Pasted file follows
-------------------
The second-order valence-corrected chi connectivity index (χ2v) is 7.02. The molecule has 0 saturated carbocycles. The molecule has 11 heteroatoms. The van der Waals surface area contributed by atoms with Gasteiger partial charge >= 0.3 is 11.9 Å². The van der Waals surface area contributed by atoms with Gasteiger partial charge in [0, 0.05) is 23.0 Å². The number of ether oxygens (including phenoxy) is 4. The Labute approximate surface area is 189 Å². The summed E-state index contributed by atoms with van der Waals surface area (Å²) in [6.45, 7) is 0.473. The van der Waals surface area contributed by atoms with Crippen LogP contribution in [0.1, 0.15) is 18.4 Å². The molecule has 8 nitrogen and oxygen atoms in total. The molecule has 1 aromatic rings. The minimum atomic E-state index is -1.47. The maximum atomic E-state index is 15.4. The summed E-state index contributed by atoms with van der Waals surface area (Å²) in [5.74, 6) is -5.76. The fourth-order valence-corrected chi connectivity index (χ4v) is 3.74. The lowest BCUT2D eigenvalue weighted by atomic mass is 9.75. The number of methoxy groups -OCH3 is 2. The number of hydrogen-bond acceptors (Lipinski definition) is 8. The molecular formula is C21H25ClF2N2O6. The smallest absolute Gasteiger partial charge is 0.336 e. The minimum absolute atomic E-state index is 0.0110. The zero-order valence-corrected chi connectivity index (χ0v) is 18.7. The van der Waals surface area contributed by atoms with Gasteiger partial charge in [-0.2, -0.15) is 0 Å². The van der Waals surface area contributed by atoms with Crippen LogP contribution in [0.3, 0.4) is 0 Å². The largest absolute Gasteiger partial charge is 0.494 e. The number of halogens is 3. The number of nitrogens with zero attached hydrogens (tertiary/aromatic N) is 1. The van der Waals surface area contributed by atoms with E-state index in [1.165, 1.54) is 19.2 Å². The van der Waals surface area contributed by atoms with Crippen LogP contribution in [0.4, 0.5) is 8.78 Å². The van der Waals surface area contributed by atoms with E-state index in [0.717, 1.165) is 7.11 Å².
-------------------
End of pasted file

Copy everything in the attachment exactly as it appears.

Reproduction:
The second-order valence-corrected chi connectivity index (χ2v) is 7.02. The molecule has 0 saturated carbocycles. The molecule has 11 heteroatoms. The van der Waals surface area contributed by atoms with Gasteiger partial charge >= 0.3 is 11.9 Å². The van der Waals surface area contributed by atoms with Gasteiger partial charge in [0, 0.05) is 23.0 Å². The number of ether oxygens (including phenoxy) is 4. The Labute approximate surface area is 189 Å². The summed E-state index contributed by atoms with van der Waals surface area (Å²) in [6.45, 7) is 0.473. The van der Waals surface area contributed by atoms with Crippen LogP contribution in [0.1, 0.15) is 18.4 Å². The molecule has 8 nitrogen and oxygen atoms in total. The molecule has 1 aromatic rings. The minimum atomic E-state index is -1.47. The maximum atomic E-state index is 15.4. The summed E-state index contributed by atoms with van der Waals surface area (Å²) in [5.74, 6) is -5.76. The fourth-order valence-corrected chi connectivity index (χ4v) is 3.74. The lowest BCUT2D eigenvalue weighted by atomic mass is 9.75. The number of methoxy groups -OCH3 is 2. The number of hydrogen-bond acceptors (Lipinski definition) is 8. The molecular formula is C21H25ClF2N2O6. The smallest absolute Gasteiger partial charge is 0.336 e. The minimum absolute atomic E-state index is 0.0110. The zero-order valence-corrected chi connectivity index (χ0v) is 18.7. The van der Waals surface area contributed by atoms with Gasteiger partial charge in [-0.2, -0.15) is 0 Å². The van der Waals surface area contributed by atoms with Crippen LogP contribution in [0.3, 0.4) is 0 Å². The largest absolute Gasteiger partial charge is 0.494 e. The number of halogens is 3. The number of nitrogens with zero attached hydrogens (tertiary/aromatic N) is 1. The van der Waals surface area contributed by atoms with E-state index in [1.165, 1.54) is 19.2 Å². The van der Waals surface area contributed by atoms with Crippen LogP contribution in [0.4, 0.5) is 8.78 Å². The van der Waals surface area contributed by atoms with E-state index in [0.717, 1.165) is 7.11 Å².